Guess what: we still haven't left the European Union. And if you were naïvely hoping that over the summer, someone, somewhere would have worked out how the UK might be able to negotiate a new relationship with its neighbours without inflicting immense harm on its own citizens, well, sorry, but dream on.
The government is at war with itself. Even the department in charge of extricating us from the EU is apparently at war with itself. There are also ominous rumblings suggesting tensions between some EU capitals and the European Commission. If I didn't know better, I'd say it could hardly get any worse.
So here's what I suggest. Ignore the lot of them. My hunch is that between now and March 2019, there'll be sound and fury galore, accusations and counter-accusations, insults flying in all directions -- and then at the last minute, there'll be agreement on a status quo transition deal which will allow the talks to continue until everyone drops dead of boredom. (And no, I don't think Theresa May will still be prime minister.)
If you need something to fret about -- and God knows, there's no shortage of reasons to be fretful -- fret about North Korea. Or the appalling atrocities being perpetrated against the Rohingya Muslims in Burma, under the distressingly disengaged gaze of Aung San Suu Kyi.
Fret about the fearsome hurricanes in the Caribbean and southern United States. Or the terrible floods in India, Nepal and Bangladesh, where hundreds of people have died and millions have had to flee from their homes. Or the unimaginable suffering of the people of Yemen, victims of a virtually unreported war, waged in part with weapons sold to Saudi Arabia by the UK.
If ever the world needed political leaders with the wisdom, judgement and determination to work together for the betterment of us all, it is now. Instead, we are led by a clutch of politicians characterised by either extreme narcissism, ignorance, megalomania or sheer incompetence. (Match the descriptions to the names: Donald Trump, Kim Jong-un, Xi Jinping, Theresa May.)
If they all turned up on a desert island for a reality TV show, you'd avert your gaze in embarrassment. With the possible exceptions of the French president, Emmanuel Macron, the German chancellor, Angela Merkel, and the Canadian prime minister, Justin Trudeau, the world's leaders give every impression of being utterly overwhelmed by the scale of the challenges they face.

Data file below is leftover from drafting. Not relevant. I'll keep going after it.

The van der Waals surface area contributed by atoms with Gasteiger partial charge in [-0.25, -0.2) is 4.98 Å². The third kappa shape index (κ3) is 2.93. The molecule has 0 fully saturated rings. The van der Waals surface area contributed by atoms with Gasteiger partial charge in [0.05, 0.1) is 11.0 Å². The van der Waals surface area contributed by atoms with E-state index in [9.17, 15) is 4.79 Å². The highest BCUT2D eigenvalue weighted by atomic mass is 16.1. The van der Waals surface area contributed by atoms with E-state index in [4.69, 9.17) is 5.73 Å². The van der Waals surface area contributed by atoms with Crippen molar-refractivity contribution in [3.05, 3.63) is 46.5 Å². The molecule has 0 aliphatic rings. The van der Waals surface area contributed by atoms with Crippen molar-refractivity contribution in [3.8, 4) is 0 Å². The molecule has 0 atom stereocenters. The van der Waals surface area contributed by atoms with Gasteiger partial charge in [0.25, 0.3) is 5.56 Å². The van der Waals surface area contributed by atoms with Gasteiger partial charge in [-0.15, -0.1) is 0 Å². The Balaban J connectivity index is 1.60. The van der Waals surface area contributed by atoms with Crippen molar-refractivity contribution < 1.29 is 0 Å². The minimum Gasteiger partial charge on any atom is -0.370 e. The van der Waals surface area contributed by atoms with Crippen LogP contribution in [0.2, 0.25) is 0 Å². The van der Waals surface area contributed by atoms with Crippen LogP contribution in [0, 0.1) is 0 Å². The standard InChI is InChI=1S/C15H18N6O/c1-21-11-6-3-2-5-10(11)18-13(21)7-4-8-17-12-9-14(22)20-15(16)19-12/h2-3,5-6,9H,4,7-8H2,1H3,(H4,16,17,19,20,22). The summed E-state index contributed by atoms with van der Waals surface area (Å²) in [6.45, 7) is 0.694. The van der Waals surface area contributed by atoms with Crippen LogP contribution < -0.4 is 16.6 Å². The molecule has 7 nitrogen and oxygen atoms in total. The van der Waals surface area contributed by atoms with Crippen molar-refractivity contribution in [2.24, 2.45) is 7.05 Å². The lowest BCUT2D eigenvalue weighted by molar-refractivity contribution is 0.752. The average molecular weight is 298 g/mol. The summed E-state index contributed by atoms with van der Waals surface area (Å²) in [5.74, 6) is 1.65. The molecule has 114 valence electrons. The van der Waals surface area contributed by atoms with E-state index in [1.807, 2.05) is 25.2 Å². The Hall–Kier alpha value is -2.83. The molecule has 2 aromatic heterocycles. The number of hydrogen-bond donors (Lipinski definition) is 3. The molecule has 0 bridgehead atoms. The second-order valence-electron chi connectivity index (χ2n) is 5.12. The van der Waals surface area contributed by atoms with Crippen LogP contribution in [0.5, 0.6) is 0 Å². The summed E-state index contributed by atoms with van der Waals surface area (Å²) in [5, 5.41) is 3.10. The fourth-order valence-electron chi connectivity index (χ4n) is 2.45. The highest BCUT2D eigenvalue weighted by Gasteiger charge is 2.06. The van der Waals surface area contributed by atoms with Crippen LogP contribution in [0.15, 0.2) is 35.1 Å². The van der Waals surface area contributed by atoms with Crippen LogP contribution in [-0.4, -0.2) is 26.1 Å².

(I don't know about you, but I still haven't forgotten Donald Trump's breathtaking remark last April: 'This is more work than in my previous life. I thought it would be easier.')
Our leaders belong on reality TV. Donald Trump was created, nurtured and promoted by TV -- and now along comes Jacob Rees-Mogg, another two-bit entertainer masquerading as a politician. Hey, folks, look at me -- I'm different, I'm entertaining. Vote for The Entertainer because he's not like the rest of them. Who cares about his views?
You think I exaggerate? At the Edinburgh TV festival last month, the head of CNN International, Tony Maddox, said this: '[Trump] is good for business ... Our performance has been enhanced during this news period.' Last year, Les Moonves of the US TV network CBS (salary last year: $69.6 million) said Trump 'may not be good for America, but he's damn good for CBS.'
Matt Taibbi put it well in Rolling Stone magazine: 'Donald Trump gets awesome ratings for the same reason Fear Factor made money feeding people rat-hair tortilla chips: nothing sells like a freak show.'
So there you have it: voters are increasingly attracted to what's unusual, different, and entertaining. Who wants 'strong and stable' in an age when disgust with conventional politicians runs so deep? Jeremy Corbyn is hardly a freak, but nor is he conventional, hence his appeal.
The people to blame are the traditional politicians. They failed to notice that the banks were driving the global economy headlong towards the precipice, and then they glibly presided over a decade of stagnating wages disguised as 'we're all in this together' austerity.
In the US, Hillary Clinton gave the impression that the Presidency was hers by right; in the UK, David Cameron blundered into a referendum that he lazily assumed he was bound to win, and then ran for the hills when he lost. His successor, Theresa May, called an election when there was no need, waged the worst campaign in living memory, and now seems to think she can carry on as if it was a triumph.
The thing about reality TV is that it isn't real, even though it pretends to be. The world's problems, on the other hand, are very definitely real, which is why it would be nice to have some more grown-ups in charge.
A political world in which clowns like Boris Johnson and Jacob Rees-Mogg can be seriously spoken of as potential prime ministers is a world in which the nursery is mistaken for the university library. Any day now, I expect Liam Fox to throw his toys out of his playpen. It'll probably be entertaining, if nothing else.